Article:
Donald Trump Demonstrating How Much Of Our Political System Is Based On Tradition & Custom, Not Rules

from the is-that-good-or-bad? dept

Perhaps one of the most common phrases I've seen in reference to various actions by Donald Trump and his transition team since the election in November is "this is not normal" or "this is not how things are done." Those phrases keep popping up over and over again -- often in somewhat horrified tones. Politico recently had a pretty good article demonstrating how the Trump transition team seems to not care one bit about the traditional way things are done:

President-elect Donald Trump has said he might do away with regular press briefings and daily intelligence reports. He wants to retain private security while receiving secret service protection, even after the inauguration. He is encouraging members of his family to take on formal roles in his administration, testing the limits of anti-nepotism statutes. And he is pushing the limits of ethics laws in trying to keep a stake in his business.

In a series of decisions and comments since his election last month -- from small and stylistic preferences to large and looming conflicts -- Trump has signaled that he intends to run his White House much like he ran his campaign: with little regard for tradition. And in the process of writing his own rules, he is shining a light on how much of the American political system is encoded in custom, and how little is based in the law.

And... that's really quite interesting, because of how little many people -- especially policy experts -- have really stopped to consider how much of the way we do things is based on custom, and not actual rules. There are two ways of looking at this. First, there absolutely are serious problems with "the way things have always been done." So there's potential value in having someone who doesn't feel hamstrung by traditions and customs that might not make sense. But, the flip side of that is that there are often really good reasons for the way many of these things are done. And, so far, the customs and traditions that Trump has been indicating he'll ignore, are ones that do seem to be based on solid reasoning, rather than just silly legacy reasons. Intelligence reports, secret service protection, and anti-nepotism rules make sense.

It's one thing to blow stuff up because they're outdated and unnecessary -- and another thing altogether to just blow them up for the sake of blowing them up, or even just out of convenience. But as a way of highlighting just how much of our system is held together based on legacy reasons, rather than actual rules, it's fascinating.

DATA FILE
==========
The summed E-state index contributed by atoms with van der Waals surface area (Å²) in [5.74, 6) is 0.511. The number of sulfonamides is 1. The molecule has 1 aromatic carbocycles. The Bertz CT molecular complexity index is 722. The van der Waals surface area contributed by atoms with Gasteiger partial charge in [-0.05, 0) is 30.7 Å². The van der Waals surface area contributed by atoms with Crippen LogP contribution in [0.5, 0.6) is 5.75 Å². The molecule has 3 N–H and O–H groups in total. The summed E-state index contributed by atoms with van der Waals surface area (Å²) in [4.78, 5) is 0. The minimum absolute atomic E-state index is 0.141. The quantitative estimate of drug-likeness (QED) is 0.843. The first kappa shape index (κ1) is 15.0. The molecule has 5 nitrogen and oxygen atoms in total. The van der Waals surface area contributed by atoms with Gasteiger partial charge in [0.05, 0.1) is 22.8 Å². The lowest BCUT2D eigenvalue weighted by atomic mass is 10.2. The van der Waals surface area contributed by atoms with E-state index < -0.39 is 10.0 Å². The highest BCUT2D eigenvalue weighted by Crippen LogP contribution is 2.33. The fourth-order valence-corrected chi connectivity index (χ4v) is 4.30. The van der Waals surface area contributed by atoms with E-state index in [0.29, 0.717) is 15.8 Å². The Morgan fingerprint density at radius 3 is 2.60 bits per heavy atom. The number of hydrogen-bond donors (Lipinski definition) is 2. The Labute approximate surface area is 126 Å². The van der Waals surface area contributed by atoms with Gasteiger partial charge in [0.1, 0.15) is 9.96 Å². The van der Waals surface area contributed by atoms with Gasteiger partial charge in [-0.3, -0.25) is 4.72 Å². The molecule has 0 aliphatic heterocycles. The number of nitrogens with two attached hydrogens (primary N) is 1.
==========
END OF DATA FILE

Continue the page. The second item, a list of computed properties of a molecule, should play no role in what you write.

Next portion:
Filed Under: customs, donald trump, politics, rules


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  1. identicon
    David, 7 Jan 2017 @ 1:34am

    Re: Re: Re: Well, it is a republic with elections.

    Eisenhower was damn well invested in the republic. The Supreme Court ruled that segregation in the South was unconstitutional but the South was not going to change it.

    So he sent the army down to desegregate the schools.

    Obama never would have done anything as uncompromising as that, and Obama is black (or whatever political correct term is supposed to be there).

    Reagan was a clown and a puppet but he was seriously invested in his job, and I'll grant the same for the elder Bush.

    At some level, incompetency becomes indistinguishable from malice, and the Republican line degraded in that manner. Bill Clinton was competent in doing his job while catering for side interests of his own.

    The last few presidents of either nomination have almost exclusively be serving side interests, and depending on their intelligence, usually a lot more side interests of other people rather than themselves.

    And Trump has campaigned very clearly pointing out that he'll serve only his own interests and that anybody else may pray for enough trickle-down from that to survive.

    So there is quite a variety. I think Carter and Eisenhower might have been of somewhat similar calibre, but Carter did not even have his own party behind him, so he became a lot more effective after leaving the office.

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